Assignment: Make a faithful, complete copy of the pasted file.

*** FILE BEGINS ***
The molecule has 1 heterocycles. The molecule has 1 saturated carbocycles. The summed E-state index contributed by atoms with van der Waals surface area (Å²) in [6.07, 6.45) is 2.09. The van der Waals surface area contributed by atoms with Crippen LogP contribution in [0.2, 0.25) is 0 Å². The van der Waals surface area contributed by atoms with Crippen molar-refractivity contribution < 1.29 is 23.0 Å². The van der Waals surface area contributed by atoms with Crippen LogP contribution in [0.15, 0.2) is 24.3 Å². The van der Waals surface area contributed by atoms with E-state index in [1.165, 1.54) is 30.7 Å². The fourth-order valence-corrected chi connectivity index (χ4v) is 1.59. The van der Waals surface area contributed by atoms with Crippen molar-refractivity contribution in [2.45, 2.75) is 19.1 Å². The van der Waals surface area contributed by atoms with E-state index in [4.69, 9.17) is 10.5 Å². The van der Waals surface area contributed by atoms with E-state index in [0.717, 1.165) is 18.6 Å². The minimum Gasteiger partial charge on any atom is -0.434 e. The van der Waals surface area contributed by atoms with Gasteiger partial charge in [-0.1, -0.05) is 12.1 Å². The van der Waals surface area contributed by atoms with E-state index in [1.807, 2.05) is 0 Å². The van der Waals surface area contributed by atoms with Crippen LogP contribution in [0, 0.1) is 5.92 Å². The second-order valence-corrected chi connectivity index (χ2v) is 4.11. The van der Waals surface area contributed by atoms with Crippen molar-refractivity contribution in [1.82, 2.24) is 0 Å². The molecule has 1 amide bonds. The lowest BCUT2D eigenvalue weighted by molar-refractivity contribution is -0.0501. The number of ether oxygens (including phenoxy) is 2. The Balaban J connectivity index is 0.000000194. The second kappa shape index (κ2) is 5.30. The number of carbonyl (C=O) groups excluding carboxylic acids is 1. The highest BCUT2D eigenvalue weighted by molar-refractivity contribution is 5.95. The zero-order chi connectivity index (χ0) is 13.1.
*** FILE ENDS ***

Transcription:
The molecule has 1 heterocycles. The molecule has 1 saturated carbocycles. The summed E-state index contributed by atoms with van der Waals surface area (Å²) in [6.07, 6.45) is 2.09. The van der Waals surface area contributed by atoms with Crippen LogP contribution in [0.2, 0.25) is 0 Å². The van der Waals surface area contributed by atoms with Crippen molar-refractivity contribution < 1.29 is 23.0 Å². The van der Waals surface area contributed by atoms with Crippen LogP contribution in [0.15, 0.2) is 24.3 Å². The van der Waals surface area contributed by atoms with E-state index in [1.165, 1.54) is 30.7 Å². The fourth-order valence-corrected chi connectivity index (χ4v) is 1.59. The van der Waals surface area contributed by atoms with Crippen molar-refractivity contribution in [2.45, 2.75) is 19.1 Å². The van der Waals surface area contributed by atoms with E-state index in [4.69, 9.17) is 10.5 Å². The van der Waals surface area contributed by atoms with E-state index in [0.717, 1.165) is 18.6 Å². The minimum Gasteiger partial charge on any atom is -0.434 e. The van der Waals surface area contributed by atoms with Gasteiger partial charge in [-0.1, -0.05) is 12.1 Å². The van der Waals surface area contributed by atoms with E-state index in [1.807, 2.05) is 0 Å². The van der Waals surface area contributed by atoms with Crippen LogP contribution in [0, 0.1) is 5.92 Å². The second-order valence-corrected chi connectivity index (χ2v) is 4.11. The van der Waals surface area contributed by atoms with Crippen molar-refractivity contribution in [1.82, 2.24) is 0 Å². The molecule has 1 amide bonds. The lowest BCUT2D eigenvalue weighted by molar-refractivity contribution is -0.0501. The number of ether oxygens (including phenoxy) is 2. The Balaban J connectivity index is 0.000000194. The second kappa shape index (κ2) is 5.30. The number of carbonyl (C=O) groups excluding carboxylic acids is 1. The highest BCUT2D eigenvalue weighted by molar-refractivity contribution is 5.95. The zero-order chi connectivity index (χ0) is 13.1.